Tuesday, October 07, 2008

Questions for the Candidates

Here's a good one from Joe Stiglitz:

"More than a million people have lost their homes in the past two years. A million more are expected to lose their homes in the next 12 months or so. Do you support a more direct program of relief for homeowners? The government pays more of the mortgage costs of rich homeowners, through larger tax deductions, than of poorer homeowners. What would you do to correct this injustice?"

In my fantasy world the answer would be to phase out the mortgage interest deduction.  The benefits skew highly towards the rich, encourage people to buy houses that they otherwise could not afford, or buy more house than is necessary which negatively impacts the environment.  However, I don't see this occuring in the immediate future.  I do think in a couple years, if we weather the present storm, tax reform will undoubtedly be on Congress's mind.  A partial phase out of the interest deduction with an unreasonably high cap that is not indexed to inflation ($500k) might be saleable.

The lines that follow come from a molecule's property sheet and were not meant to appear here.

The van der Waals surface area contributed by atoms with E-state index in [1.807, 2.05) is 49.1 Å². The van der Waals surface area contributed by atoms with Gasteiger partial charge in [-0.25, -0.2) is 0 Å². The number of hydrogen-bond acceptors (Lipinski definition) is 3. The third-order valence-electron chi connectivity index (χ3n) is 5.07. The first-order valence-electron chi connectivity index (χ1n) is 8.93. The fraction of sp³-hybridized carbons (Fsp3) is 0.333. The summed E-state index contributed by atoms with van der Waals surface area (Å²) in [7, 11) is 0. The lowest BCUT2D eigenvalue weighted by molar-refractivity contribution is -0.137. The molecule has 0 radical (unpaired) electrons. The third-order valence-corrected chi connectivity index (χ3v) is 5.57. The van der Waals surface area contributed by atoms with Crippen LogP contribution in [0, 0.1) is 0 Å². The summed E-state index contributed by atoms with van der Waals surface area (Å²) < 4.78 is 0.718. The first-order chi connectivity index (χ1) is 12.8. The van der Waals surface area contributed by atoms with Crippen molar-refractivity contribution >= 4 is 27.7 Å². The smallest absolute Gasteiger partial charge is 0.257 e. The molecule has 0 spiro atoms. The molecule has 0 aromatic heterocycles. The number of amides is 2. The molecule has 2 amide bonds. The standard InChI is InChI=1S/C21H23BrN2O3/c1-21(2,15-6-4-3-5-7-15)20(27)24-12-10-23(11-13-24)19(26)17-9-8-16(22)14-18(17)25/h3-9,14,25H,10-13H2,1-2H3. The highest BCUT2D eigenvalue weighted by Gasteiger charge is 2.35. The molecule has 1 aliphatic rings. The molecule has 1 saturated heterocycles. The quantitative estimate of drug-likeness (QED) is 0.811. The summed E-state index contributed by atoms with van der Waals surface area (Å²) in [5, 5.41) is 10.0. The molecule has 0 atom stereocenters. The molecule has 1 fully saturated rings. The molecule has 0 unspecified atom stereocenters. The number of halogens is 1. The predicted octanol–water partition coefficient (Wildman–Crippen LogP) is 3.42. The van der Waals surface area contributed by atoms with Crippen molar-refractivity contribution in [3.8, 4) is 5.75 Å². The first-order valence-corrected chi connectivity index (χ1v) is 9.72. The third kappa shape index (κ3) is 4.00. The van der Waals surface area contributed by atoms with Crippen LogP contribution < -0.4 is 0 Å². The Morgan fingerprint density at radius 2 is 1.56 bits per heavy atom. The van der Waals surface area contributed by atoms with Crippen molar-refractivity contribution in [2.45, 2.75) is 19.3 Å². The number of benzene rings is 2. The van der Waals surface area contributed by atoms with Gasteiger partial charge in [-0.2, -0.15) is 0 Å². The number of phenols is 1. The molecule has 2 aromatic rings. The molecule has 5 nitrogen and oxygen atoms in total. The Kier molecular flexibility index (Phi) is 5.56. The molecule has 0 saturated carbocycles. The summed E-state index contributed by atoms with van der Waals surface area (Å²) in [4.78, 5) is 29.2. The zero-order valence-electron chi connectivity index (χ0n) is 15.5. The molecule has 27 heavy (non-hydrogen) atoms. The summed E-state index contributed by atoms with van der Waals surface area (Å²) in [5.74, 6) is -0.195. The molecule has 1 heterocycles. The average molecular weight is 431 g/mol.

"The existing capital standards for financial companies helped create the illusion that risky assets were “safe.” A reformed system could mandate more capital, to support incremental risk-taking, during a boom and lower such capital requirements in a bust. By changing capital cushions over credit cycles, banks would be less likely to be forced into asset fire sales. Would you support such a change?"

Arnold Kling has been advocating capital forbearance as a possible solution to the credit crunch, and I like Hubbard's twist on making it counter-cyclical.

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